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Flashcards in Hematology Deck (123):
1

describe the image

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hereditary spherocytosis

note the anisocytosis and several hyperchromic spherocytes

Howell-Jolly bodies (small nuclear remnants) are also present in the red cells of this asplenic patient (seen on the right)

2

describe the type of anemia that is seen in the image

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normocytic anemia with predominant extravascular hemolysis

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3

describe the etiology of the condition seen in the image

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  • etiology = intrinsic/genetic defect in RBC membrane proteins
    • ankyrin (AD)
    • spectrin (AR)
    • band 3.1

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4

describe the pathogenesis of the condition seen in the image

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  • pathogenesis:
    • reduced RBC membrane stability → loss of small fragments during normal shearing stresses in the blood circulation → spherocytosis to accommodate → unable to traverse the splenic sinusoids → phagocytosis and destruction by splenic macrophages → splenomegaly usually seen due to functional hypertrophy

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5

describe the change in SA:V ratio in the condition seen in the image and what it affects

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  • decreased SA:V ratio (spheres) → pack more Hb → no central pallor increased MCHC (due to cell becoming more concentrated) & increase in RDW

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6

in the condition seen in the image, ___ can deliver O2 normally but ___ recognizes them as foreign

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in the condition seen in the image, spherocytes can deliver O2 normally but the spleen recognizes them as foreign → chronic extravascular hemolysis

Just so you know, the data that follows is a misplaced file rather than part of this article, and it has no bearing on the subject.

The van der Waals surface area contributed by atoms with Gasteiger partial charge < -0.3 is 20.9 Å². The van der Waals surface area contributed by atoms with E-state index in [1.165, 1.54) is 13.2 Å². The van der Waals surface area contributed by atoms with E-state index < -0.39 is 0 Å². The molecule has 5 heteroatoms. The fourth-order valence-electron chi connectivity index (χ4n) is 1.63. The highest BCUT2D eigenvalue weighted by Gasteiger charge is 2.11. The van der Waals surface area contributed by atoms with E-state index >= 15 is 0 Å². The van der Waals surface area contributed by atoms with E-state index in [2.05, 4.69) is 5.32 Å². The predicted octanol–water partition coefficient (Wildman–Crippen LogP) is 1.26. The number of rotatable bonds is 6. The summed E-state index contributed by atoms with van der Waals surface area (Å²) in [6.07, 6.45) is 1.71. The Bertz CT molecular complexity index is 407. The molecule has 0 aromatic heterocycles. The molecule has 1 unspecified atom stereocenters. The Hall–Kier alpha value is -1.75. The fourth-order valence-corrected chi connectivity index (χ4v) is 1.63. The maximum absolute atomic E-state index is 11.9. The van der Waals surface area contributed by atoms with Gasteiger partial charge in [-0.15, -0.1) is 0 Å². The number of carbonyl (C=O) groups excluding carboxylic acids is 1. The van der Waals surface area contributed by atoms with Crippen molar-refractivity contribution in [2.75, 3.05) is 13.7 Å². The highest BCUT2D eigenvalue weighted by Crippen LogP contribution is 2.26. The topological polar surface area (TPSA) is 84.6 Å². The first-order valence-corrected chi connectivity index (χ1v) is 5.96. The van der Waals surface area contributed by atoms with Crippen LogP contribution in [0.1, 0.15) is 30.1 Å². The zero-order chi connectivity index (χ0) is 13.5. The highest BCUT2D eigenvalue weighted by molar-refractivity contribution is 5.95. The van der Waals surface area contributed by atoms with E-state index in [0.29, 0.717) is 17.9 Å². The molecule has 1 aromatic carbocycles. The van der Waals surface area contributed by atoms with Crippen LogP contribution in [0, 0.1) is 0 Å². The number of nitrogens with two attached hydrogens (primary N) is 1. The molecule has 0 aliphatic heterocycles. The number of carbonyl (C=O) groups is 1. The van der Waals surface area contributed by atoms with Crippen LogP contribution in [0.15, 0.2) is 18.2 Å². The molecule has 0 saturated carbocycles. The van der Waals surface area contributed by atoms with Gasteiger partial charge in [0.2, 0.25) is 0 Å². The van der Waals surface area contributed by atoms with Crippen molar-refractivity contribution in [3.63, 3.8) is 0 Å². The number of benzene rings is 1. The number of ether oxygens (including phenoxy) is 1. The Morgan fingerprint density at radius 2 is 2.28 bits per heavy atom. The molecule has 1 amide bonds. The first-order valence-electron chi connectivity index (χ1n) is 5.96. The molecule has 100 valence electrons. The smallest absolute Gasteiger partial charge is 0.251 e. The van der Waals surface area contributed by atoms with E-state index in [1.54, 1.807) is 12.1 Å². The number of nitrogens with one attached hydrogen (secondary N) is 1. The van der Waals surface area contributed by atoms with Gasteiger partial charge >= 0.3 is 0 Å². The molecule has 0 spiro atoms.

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7

describe the presentation of the condition seen in the image

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  • mild to chronic hemolytic anemia, jaundice, fatigue, dragging sensation in LUQ due to splenomegaly 

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8

describe the lab findings in the condition seen in the image

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  • ↑ reticulocytes (reticulocytosis)
  • ↑ LDH
  • ↑ MCHC (only condition that has this)
  • ↑ RDW
  • ↑ unconjugated bilirubin
  • ↓ MCH

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9

describe the osmotic fragility test in relation to the condition seen in the image

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  • osmotic fragility test:
    • in 65% of patients with HS, RBCs lyse prematurely compared to normal when exposed to increasingly hypotonic solution

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10

describe the complications of the condition seen in the image

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  • all anemias → LVH → LHF → RHF → CHF
  • rapid production of RBCs uses folate → folate def. anemia → megaloblastic anemia
  • increased risk of aplastic crisis due to Parvovirus B19 (infects normoblasts/erythroid precursors) → reticulocytopenia in chronic hemolytic anemia
  • bilirubin gallstones → cholecystitis due to supersaturation of bilirubin in bile → increased chance of precipitation

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11

in the condition seen in the image, there is an increased risk of aplastic crisis due to ____

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in the condition seen in the image, there is an increased risk of aplastic crisis due to Parvovirus B19 which infects normoblasts/erythroid precursors

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12

describe the treatment for the condition seen in the image

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splenectomy & folic acid supplements

will see HJ bodies upon splenectomy

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13

describe the image

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G6PD

as the splenic macrophages pluck out the Heinz bodies inclusions, "bite cells" are produced 

14

describe the image